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Primary human papillomavirus DNA screening with cytology triage in a routine organized screening program detects more cervical intraepithelial neoplasia III+ lesions in all age groups than conventional cytology, according to new study findings.
Primary human papillomavirus (HPV) DNA screening with cytology triage in a routine organized screening program detects more cervical intraepithelial neoplasia (CIN) III+ lesions in all age groups than conventional cytology, according to the findings of a recent randomized, population-based, longitudinal study from Finland.
In the study, which included data on more than 58,000 women, the relative rate of CIN III+ lesions in the HPV group versus the conventional group was 1.44 (95% CI, 1.01-2.05) among all women invited to participate and 1.77 (95% CI, 1.16-2.74) among those who were actually screened. The rate of cervical cancer between arms was 0.75 (95% CI, 0.25-2.16) among invitees and 1.98 (95% CI, 0.52-9.38) among attendees.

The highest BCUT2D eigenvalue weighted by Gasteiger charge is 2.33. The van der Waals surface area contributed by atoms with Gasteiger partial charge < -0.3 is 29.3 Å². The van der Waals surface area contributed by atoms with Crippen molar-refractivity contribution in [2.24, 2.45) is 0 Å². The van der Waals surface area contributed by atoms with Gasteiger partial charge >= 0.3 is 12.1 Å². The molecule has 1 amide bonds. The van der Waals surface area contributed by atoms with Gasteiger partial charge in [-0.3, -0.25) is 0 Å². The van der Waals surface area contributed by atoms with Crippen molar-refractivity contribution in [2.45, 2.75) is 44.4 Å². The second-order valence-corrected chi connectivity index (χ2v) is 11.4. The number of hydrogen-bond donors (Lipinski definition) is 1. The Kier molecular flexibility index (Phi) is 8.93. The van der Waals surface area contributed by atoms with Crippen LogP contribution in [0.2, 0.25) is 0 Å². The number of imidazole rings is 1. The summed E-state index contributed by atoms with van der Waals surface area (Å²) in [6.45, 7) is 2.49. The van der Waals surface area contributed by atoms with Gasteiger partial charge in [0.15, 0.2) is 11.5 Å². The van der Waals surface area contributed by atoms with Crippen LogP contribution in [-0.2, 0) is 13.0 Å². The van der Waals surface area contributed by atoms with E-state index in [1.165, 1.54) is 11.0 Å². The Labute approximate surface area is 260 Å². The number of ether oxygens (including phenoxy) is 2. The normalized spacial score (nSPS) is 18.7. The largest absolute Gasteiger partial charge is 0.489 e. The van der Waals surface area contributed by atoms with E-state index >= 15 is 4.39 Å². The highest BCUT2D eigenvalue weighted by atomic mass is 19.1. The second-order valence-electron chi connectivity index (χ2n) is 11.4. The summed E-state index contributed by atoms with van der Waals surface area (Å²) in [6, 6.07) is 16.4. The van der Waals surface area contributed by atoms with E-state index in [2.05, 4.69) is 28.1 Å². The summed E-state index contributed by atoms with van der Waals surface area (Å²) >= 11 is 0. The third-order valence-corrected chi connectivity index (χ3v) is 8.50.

Among women with a normal or negative test result, the relative rate between groups of subsequent CIN III+ was 0.28 (95% CI, 0.04-1.17), suggesting a lower rate of CIN III+ for HPV screening than for conventional cytology.
Anttila A, Kotaniemi-Talonen L, Leionen M, et al. Rate of cervical cancer, severe intraepithelial neoplasia, and adenocarcinoma in situ in primary HPV DNA screening with cytology triage: randomised study within organized screening programme. BMJ. 2010;340:c1804.